I guess what I'm really saying in all this is that, to me, the notion that "blogs are dead" is just as silly as saying "TV is dead." In general, the medium may have become diluted, but you can still find some gems among the morass of editorial fecal matter.

For all I'm concerned, as long as people are writing them and other people are reading them, they are not dead.

Of course, all of this is my own personal opinion, and y'all may or may not care. But it was on my mind. And as blogging goes, that's usually how posts come to fruition.

/end overly philosophical discussion on completely irrelevant and stupid topic

I owe y'all a few brain cells for this one...if you made it past the second paragraph, that is...


random asshole said...

Oh, Cotter, we know you blog for the chicks.

Cotter said...

Shhhh, dude, you're gonna blow my cover!

tecmo said...

There are a LOT of shitty blogs out there. Like 99 out of every 100.

Get Fresh Designs said...

i agree with tecmo there, and i'm in one of the 99 that are shitty.

I'm doing my best to be a spam blog, which this post gave me an idea to be me more of that, i really just want to direct people to my shop.

Cotter said...

I completely agree with both of you (not to mention also counting OFTOT among the 99).

But, hey, if there weren't shitty blogs, wouldn't we appreciate the good ones less?

big TC said...

my head..hurts.. ow..

tecmo said...

I wasn't suggesting anything particular about any specific blog with my last comment...just making note that most blogs are a lot shittier than the writer knows. Too much imitations and regurgetation. Unless you have an original concept, you'll be grouped in with the rest of the bile.

/psamp is NOT in the 99 of 100
//confident blogger
///heats up bagel bites
////asks mom to turn up the heat in the basement

random asshole said...

Shhhh, dude, you're gonna blow my cover!

That's what she said!

Thus continuing my streak of insightful commentary...

Cotter said...

[Insert golf clap here]

You're a model for commenters everywhere, asshole.

shawnk said...

wow...pretty deep post.

I don't think blogs are dead. The Facebooks and Twitters have their place, but good blogs (not like this one) have a place too.

Maybe the dude from Wired wants blogs to be dead so he can switch over to doing Twitter updates only.

Vern said...

I thought blogs were dead until I started one. At first I had no idea what to do but then I eventually realized that you can go above and beyond what you can do on a Myspace/Facebook thing. The problem with it is you don't start out with the audience that you do on a Myspace type platform, full of people who know you and make your writing easier.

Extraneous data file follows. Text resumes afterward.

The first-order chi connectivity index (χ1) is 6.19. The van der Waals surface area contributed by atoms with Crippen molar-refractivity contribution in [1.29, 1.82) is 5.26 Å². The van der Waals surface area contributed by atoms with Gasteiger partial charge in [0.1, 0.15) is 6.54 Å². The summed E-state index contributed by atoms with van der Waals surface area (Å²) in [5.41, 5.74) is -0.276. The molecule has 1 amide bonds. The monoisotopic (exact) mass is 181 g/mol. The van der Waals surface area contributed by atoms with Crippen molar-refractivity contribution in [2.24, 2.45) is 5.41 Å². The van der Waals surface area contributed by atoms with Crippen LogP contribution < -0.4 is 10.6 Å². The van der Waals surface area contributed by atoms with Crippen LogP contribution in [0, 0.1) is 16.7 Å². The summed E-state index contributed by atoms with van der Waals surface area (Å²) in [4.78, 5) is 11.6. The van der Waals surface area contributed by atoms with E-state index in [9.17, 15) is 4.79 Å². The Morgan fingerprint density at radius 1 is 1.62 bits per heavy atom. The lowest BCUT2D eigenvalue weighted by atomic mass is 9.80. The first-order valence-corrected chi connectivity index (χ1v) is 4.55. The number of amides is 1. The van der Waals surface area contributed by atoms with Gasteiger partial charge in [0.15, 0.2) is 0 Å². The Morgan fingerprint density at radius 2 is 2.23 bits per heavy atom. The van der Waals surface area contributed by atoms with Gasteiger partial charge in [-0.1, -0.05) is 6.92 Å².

It takes a lot more creativity to start a random blog dedicated to no one in particular and with no platform from which to display it. And this is a big ass internet, so if you've got anyone following you, I think you are doing a decent job. And you've got enough followers to consider yourself in that camp, rockstar.

Sean said...

Great post! I think there certainly is a place for blogs, and it is an opportunity for people to share their personal thoughts on a public stage. The blogs that are dead are those that aren't interesting. If you don't have anything to contribute or share, no one will read it.

Anyway, I don't have anything else insightful to write. Nice job!

- 1 of the 99

tiny350Z said...

This was a good post. Even in my relatively hungover state this morning (gotta love holiday parties.)

I've always wanted to have a blog - but can't really think of a topic that I'd want to stay devoted to for that long (kinda like picking a dissertation topic, but on a different level).

And we can't get rid of blogs... what else would i read at work?!

Vern said...

tiny, trust me, you don't need to pick a topic.

Cotter said...

shawn ~ Haha, you kind of echo'd what I was thinking. It's kind of like writing news articles (Twitter, Facebook, etc.) vs. writing a book (blog). You'll notice that a lot of bloggers have now branched out into actually writing books. I feel like this is reflective of an overall trend. I have no doubt that we'll see more and more of this in the coming years. Hell, I'm even working on one (not about the Steelers, though).